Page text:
Ahead of the 2021 legislative assembly elections in West Bengal, the ruling Trinamool Congress party started to recruit members for its online army. The shift in focus from regular recruitments to recruitments for people to work online was a novel idea in West Bengal, a state where cadre-based, booth-level workers form the backbone of state politics.
The main reason for this shift was the emergence of the Bharatiya Janta Party as the main Opposition in the erstwhile Left-dominated state. Even in 2020, there were reports of the party inducting over 50,000 young recruits to work in its online army to combat the BJP’s virtual clout.
The BJP was one of the first national parties in India that realised and capitalised on the power of new digital platforms. BJP’s “IT Cell” is fuelled by a dedicated army of online warriors who work round the clock to ensure the party and its leaders look good online. In previous interviews, senior members of the IT Cell have claimed that people with backgrounds in tech were recruited more rigorously. The majority of the party’s online presence is “voluntary”. The party was the first to capitalise on the social media boom.
In 2017, Prime Minister Narendra Modi had said that the 2019 elections “will be fought on the mobile phone”. In the 2018 Tripura campaign, the BJP reportedly used data from constituency profiles created by tech geeks using data analysis to identify key polling issues.
The 2022 legislative assembly elections saw several parties conducting digital rallies in accordance with the Election Commission’s COVID-19 guidelines.
In Uttar Pradesh, the BJP relied on its virtual soldiers to carry out dissemination work. IT Cell members ensured round the clock social media monitoring and tracking of local voters’ phones through campaign SMSs, and also by ensuring public opinion through successful online campaigns.
Journalist Swati Chaturvedi, in her book I Am a Troll: Inside the Secret World of the BJP’s Digital Army, described in detail the digital set-up of the BJP. While many of the cadres were truly volunteers, Chaturvedi posited that many were even paid “trolls”. Equating a politically driven online troll attack to a physical mob out on rampage, Chaturvedi wrote that such troll attacks not only have the ability to spread misinformation at a massive scale but also fuel communal hate. The online brigade has now moved way beyond the electoral politics. Now it issues threats to dissenting people including artists, filmmakers, and writers.
The era of online politics
While the BJP may have got a head start, most political parties today have realised the importance of online cadres. While in West Bengal, the Mamata Banerjee-led TMC started nurturing “Jubo Joddhas” (youth warriors), connected through WhatsApp groups in a bid to find local leadership, the Aam Aadmi Party has also been using social media with a network of dedicated workers. Much like the BJP, AAP’s online team consists of people who are not directly part of the party but share the party’s ideology and vision. If BJP’s IT Cell is fuelled by polarising religious content and Hindutva push, the AAP uses anti-corruption campaigns and populist issues to gain followers on social media.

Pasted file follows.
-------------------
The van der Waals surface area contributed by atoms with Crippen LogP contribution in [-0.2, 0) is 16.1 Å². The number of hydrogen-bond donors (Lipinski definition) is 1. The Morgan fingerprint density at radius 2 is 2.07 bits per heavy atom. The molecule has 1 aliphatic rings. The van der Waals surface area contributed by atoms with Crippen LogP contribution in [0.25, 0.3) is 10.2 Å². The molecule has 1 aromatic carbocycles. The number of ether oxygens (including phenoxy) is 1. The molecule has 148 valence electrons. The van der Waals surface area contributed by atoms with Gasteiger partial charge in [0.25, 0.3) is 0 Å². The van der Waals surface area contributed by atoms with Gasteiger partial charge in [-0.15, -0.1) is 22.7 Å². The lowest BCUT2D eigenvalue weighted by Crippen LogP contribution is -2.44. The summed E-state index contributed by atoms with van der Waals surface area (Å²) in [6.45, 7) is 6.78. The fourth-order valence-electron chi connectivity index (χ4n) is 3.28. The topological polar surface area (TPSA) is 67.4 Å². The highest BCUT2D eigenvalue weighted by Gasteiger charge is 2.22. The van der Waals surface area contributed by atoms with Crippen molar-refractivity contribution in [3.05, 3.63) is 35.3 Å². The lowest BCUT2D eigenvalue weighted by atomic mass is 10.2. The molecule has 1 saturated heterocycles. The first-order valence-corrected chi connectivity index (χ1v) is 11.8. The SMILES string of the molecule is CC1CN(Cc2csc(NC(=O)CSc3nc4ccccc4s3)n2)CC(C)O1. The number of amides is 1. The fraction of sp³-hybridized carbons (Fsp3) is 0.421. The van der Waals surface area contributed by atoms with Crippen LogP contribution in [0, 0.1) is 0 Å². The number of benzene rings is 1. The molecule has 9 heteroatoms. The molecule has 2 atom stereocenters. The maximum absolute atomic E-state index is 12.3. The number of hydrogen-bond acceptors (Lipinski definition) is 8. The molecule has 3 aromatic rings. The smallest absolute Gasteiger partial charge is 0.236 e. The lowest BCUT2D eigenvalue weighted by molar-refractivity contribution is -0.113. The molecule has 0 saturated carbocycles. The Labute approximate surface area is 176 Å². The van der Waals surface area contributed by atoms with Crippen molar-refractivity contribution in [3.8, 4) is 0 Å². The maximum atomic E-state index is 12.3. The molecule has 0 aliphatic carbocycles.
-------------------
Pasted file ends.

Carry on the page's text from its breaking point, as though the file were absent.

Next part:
In Punjab, the AAP successfully harnessed social media to fight accusations of spreading “Hindu fear” to “Sikh radicalism”. They also used Punjabi web channels to their advantage.
Amid this, the Congress has remained a minor player on social media. In March 2022, Congress Chief Sonia Gandhi had said that social media was being used to “hack democracy”. Despite some social media campaigns like Rahul Gandhi participating in YouTube cooking shows, the party has failed to capture the digital imagination. Just a comparison of the party’s Twitter followers reveals a wide gap. While the BJP’s official national account boasts of over 18 million followers, the Congress has just 8 million. The AAP is soon catching up with 6 million.
PM Modi remains the second most-followed politician on Twitter after Donald Trump. He also follows ordinary citizens on social media who show vocal support for the BJP. Many of them have been accused of spreading misinformation and hate in the past.
In April 2019, Facebook took down 700 pages that were reportedly run by supporters of both Congress and BJP. These pages were spreading misinformation and objectionable content.
Online cadres leading misinformation campaigns have become an increasingly common site on social media. Messaging sites like WhatsApp are also being generously used by parties to spread the party’s vision as well as propaganda. The online world has a potential to enrich democracy, but its murk is no less threatening.